updated 02:14 pm EST, Thu January 23, 2014
Collection programs such as Prism is illegal according to review board
An independent federal watchdog has decided that the National Security Agency's (NSA) phone call logging and collection activity is illegal. The Privacy and Civil Liberties Oversight Board advises that the call log collection provided "minimal" benefits to current counter-terrorism operations and should be stopped, in a 238-page report set to be released today.
The board found that the NSA's program "lacks a viable legal foundation under Section 215 [of the Patriot Act], implicates constitutional concerns under the First and Fourth Amendments, raises serious threats to privacy and civil liberties as a policy matter, and has shown only limited value," reports the New York Times. Three out of the five-member board believed that programs such as Prism are illegal, with two dissenters, though the panel was unanimous in offering ten other recommendations, such as the deletion of raw phone records after three years, down from the current five-year limit, and tighter access to the results of search.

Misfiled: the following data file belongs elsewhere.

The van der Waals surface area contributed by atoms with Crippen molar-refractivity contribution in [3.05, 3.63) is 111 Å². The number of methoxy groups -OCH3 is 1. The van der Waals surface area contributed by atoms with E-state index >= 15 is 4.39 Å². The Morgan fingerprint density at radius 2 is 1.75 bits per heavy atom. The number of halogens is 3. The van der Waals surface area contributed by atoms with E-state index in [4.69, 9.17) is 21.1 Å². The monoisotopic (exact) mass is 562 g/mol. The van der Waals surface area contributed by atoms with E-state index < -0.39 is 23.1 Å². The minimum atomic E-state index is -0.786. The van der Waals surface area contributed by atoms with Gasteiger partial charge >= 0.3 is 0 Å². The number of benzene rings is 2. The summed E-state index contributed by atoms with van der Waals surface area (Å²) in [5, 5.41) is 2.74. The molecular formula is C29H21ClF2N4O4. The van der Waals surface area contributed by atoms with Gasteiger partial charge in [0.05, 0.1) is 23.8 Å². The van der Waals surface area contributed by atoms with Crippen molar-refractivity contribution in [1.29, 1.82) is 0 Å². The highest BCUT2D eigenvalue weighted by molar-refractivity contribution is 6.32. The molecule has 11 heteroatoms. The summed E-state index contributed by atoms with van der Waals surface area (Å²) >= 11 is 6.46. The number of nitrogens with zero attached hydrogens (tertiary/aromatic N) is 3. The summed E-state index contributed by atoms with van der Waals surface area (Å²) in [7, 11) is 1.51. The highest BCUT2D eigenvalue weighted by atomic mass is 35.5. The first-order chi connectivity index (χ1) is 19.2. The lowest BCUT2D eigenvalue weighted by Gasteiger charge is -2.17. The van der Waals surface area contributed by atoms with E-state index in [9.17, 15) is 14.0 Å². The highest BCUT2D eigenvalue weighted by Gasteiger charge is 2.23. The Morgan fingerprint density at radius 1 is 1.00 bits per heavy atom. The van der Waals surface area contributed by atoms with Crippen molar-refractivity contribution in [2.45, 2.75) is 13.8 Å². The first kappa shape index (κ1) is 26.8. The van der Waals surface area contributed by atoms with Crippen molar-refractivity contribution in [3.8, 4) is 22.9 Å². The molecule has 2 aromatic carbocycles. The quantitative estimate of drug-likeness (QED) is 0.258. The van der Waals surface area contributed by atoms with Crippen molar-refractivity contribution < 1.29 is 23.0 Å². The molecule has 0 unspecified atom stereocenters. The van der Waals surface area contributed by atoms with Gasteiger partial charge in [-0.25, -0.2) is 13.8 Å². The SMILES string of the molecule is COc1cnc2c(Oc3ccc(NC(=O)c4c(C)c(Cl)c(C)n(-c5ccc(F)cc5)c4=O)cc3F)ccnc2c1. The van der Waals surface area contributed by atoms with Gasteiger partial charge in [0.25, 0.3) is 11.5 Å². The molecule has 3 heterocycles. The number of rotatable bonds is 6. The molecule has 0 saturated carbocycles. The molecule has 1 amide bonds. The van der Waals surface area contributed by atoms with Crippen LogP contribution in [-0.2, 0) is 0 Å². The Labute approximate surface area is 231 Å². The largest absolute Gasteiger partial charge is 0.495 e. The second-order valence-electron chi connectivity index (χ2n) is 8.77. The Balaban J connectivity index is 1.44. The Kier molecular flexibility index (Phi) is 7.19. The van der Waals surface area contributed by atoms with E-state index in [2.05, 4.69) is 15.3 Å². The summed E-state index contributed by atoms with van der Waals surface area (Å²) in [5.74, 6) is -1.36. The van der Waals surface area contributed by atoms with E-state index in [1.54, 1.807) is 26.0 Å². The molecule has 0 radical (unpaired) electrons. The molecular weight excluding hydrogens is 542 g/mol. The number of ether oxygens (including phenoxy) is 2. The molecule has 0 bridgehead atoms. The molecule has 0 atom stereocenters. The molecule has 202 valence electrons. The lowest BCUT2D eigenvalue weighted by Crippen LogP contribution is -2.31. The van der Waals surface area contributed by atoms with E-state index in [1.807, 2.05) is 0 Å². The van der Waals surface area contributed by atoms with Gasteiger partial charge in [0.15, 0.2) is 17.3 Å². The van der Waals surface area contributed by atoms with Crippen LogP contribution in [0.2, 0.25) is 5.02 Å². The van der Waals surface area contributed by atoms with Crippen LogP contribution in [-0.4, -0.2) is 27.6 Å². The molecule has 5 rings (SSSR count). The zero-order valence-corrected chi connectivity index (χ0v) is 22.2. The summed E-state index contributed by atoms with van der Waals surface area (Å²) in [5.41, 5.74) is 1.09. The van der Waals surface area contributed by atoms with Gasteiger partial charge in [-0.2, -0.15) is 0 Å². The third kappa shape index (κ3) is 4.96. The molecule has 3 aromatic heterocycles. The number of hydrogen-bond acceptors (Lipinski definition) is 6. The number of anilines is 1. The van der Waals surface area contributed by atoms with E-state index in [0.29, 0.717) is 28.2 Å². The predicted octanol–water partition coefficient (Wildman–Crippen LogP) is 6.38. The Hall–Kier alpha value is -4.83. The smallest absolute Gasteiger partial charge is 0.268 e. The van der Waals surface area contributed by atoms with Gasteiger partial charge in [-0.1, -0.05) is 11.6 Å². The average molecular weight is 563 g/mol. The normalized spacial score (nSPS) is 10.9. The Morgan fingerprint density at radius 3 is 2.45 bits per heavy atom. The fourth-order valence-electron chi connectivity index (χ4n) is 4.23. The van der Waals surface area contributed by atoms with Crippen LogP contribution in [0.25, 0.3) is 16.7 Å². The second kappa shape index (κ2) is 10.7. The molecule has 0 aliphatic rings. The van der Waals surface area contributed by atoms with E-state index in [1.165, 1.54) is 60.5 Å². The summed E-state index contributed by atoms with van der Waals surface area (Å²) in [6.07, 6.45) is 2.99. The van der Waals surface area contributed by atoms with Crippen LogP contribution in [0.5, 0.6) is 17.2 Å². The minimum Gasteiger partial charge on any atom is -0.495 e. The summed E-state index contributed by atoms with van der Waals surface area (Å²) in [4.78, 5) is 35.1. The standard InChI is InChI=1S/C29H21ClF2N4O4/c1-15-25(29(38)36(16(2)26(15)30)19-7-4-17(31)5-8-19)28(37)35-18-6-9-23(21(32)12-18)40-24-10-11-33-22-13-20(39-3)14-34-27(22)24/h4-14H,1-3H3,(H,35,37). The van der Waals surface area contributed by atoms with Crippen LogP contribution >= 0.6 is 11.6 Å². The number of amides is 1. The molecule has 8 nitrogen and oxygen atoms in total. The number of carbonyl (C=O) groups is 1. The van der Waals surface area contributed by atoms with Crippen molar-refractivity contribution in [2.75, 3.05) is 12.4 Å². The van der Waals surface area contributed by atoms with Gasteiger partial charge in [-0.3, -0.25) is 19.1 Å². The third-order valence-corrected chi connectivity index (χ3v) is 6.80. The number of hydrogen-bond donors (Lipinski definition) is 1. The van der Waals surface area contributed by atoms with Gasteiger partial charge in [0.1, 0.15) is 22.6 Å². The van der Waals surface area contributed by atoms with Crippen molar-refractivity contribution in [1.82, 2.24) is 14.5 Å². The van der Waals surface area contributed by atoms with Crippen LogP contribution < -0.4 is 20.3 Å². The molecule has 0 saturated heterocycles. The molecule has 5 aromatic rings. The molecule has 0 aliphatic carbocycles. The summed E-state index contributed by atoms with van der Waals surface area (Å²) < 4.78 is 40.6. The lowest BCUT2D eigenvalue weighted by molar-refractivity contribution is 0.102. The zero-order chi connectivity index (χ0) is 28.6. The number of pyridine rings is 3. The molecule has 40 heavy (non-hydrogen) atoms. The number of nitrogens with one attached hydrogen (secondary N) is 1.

The two that did not agree with the claim it was illegal Rachel L. Brand and Elisebeth Collins Cook, were Justice Department lawyers in the George W. Bush administration. Both wrote that the board should have analyzed policy alone and not the legalities, with Ms. Brand suggesting that declaring it as illegal could cause a loss of morale and cause agencies to become too cautious in their efforts to protect the United States.
President Barack Obama announcing data collection reforms
Some aspects of the recommendations in the report were included in President Obama's speech late last week, announcing reforms to how the US government uses surveillance data. Though the shorter terms of holding data was not mentioned in his speech, recommendations such as limiting access to records of people two steps away from a suspect rather than three and the usage of advocates were brought up.
The report also suggests that the program turned out to be less useful than first intended, claiming to find "no instance in which the program directly contributed to the discover of a previously unknown terrorist plot or the disruption of a terrorist attack."